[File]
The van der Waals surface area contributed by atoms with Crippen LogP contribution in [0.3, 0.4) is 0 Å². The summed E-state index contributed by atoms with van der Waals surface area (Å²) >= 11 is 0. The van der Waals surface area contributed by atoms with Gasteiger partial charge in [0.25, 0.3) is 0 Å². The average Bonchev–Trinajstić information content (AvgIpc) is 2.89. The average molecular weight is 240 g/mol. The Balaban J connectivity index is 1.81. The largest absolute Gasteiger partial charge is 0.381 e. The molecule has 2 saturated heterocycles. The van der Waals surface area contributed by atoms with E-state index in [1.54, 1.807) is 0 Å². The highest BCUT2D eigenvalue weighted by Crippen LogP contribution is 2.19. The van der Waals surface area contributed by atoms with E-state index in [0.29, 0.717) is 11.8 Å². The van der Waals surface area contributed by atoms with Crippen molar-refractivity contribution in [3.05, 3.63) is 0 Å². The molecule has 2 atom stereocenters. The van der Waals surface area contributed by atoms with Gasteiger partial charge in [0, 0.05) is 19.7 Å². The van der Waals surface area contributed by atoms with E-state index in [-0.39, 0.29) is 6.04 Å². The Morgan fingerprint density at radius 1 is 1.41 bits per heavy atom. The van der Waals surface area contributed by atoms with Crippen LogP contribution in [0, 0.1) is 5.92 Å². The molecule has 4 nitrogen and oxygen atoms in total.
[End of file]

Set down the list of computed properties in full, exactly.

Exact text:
The van der Waals surface area contributed by atoms with Crippen LogP contribution in [0.3, 0.4) is 0 Å². The summed E-state index contributed by atoms with van der Waals surface area (Å²) >= 11 is 0. The van der Waals surface area contributed by atoms with Gasteiger partial charge in [0.25, 0.3) is 0 Å². The average Bonchev–Trinajstić information content (AvgIpc) is 2.89. The average molecular weight is 240 g/mol. The Balaban J connectivity index is 1.81. The largest absolute Gasteiger partial charge is 0.381 e. The molecule has 2 saturated heterocycles. The van der Waals surface area contributed by atoms with E-state index in [1.54, 1.807) is 0 Å². The highest BCUT2D eigenvalue weighted by Crippen LogP contribution is 2.19. The van der Waals surface area contributed by atoms with E-state index in [0.29, 0.717) is 11.8 Å². The van der Waals surface area contributed by atoms with Crippen molar-refractivity contribution in [3.05, 3.63) is 0 Å². The molecule has 2 atom stereocenters. The van der Waals surface area contributed by atoms with Gasteiger partial charge in [0, 0.05) is 19.7 Å². The van der Waals surface area contributed by atoms with E-state index in [-0.39, 0.29) is 6.04 Å². The Morgan fingerprint density at radius 1 is 1.41 bits per heavy atom. The van der Waals surface area contributed by atoms with Crippen LogP contribution in [0, 0.1) is 5.92 Å². The molecule has 4 nitrogen and oxygen atoms in total.